I see designated cycle paths being of use either A.) as a switch-back or cut through to join up one area to another which you wouldn't be able to do if you were following the road, or. B.) where there is such a volume of bikes that the separate bike paths acts as a 'bike road' in itself (like Cable St in London for example, although this of course has it's own design issues!)

In all other cases.... just hop into the road! Seriously, it's not nearly as terrifying or as dangerous as it is made out to be, and with good cycling proficiency you'll find it's easy. I was terrified of cycling till I started because I believed all the nonsense about the likelihood of getting into an accident or confrontation but now I cycle 10 miles a day through central London to the poor old East End and have always found drivers to be considerate if I cycle considerately myself and take the assertive road position where necessary.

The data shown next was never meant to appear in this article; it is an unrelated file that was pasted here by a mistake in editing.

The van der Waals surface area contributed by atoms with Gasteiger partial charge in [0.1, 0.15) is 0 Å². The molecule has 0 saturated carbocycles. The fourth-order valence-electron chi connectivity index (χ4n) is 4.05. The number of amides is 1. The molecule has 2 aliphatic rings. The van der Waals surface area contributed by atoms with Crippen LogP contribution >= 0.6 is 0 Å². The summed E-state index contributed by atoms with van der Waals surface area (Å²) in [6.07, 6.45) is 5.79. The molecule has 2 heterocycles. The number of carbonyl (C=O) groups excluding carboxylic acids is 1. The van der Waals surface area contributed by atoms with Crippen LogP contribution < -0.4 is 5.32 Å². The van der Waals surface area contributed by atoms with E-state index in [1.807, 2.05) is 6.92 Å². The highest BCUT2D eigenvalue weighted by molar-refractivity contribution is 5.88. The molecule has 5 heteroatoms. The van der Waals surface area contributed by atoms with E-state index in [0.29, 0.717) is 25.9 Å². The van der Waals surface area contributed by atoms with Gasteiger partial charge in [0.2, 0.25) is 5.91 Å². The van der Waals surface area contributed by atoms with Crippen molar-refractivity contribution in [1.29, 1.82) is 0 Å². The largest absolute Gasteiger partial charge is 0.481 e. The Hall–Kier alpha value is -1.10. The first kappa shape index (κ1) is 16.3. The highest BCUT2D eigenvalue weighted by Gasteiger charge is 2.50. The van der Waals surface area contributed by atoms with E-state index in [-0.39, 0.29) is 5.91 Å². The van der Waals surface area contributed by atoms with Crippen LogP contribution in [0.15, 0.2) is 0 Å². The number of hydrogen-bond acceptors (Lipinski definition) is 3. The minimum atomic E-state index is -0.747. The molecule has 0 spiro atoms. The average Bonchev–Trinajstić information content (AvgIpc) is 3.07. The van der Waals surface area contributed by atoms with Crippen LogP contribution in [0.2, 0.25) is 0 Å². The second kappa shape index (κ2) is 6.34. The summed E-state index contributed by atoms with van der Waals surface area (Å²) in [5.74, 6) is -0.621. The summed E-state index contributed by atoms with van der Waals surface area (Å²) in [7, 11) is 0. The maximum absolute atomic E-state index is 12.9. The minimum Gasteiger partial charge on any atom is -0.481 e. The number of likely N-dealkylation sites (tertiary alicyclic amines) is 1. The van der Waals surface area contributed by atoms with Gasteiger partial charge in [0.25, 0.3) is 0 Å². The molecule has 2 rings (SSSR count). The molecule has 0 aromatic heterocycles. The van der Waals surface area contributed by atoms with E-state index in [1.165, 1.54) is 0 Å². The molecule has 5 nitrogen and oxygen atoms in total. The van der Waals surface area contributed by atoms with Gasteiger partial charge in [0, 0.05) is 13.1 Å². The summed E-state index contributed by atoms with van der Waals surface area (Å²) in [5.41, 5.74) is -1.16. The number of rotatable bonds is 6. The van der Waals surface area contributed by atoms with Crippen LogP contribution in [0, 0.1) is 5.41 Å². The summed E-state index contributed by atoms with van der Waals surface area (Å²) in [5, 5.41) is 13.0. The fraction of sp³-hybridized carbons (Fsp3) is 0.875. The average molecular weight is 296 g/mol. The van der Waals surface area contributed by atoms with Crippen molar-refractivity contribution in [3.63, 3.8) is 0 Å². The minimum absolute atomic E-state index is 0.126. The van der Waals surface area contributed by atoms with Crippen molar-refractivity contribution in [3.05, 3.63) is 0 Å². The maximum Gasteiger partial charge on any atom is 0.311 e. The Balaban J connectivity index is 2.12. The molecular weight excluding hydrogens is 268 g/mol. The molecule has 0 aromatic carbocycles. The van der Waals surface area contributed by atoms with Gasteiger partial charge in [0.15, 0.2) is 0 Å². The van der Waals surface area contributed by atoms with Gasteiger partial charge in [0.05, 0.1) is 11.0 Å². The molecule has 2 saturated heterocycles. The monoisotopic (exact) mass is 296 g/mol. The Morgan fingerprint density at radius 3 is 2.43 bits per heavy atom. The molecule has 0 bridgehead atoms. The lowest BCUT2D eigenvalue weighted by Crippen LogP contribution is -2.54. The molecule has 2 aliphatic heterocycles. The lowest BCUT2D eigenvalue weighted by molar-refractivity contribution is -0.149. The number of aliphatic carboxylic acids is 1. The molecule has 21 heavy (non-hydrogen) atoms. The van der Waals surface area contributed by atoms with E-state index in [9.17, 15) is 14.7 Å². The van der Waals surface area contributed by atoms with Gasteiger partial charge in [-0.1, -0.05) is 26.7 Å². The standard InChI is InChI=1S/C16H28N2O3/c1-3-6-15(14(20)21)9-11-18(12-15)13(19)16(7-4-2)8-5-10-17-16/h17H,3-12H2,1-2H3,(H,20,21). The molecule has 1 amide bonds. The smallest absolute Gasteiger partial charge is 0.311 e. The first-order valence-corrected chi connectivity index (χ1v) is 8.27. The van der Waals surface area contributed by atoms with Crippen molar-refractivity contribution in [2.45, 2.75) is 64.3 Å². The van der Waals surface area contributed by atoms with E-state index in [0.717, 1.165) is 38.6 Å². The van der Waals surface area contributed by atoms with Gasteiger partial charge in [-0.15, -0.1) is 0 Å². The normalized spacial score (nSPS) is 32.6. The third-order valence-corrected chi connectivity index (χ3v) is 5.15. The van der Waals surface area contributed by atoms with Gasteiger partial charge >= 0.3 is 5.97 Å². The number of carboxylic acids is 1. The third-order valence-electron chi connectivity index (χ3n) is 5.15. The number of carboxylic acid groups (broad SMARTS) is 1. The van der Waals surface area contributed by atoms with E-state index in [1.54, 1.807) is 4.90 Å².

WeEE, you say: "There's not a single bike path in my city that works like a road for bicycles" but surely you are missing the point here? The road IS for bicycles and you are better off and safer there than you are on any badly designed cycle lane anyway, oh, and it's your right too!

There just isn't the capital or will to build a network of bike-exclusive roads and whilst I do think planning laws should be changed to make more provision in them with new infrastructure, in terms of the existing roads let's just all share the tarmac together - trust me, you'll still get there faster than the cars and the buses!

the opoponax said...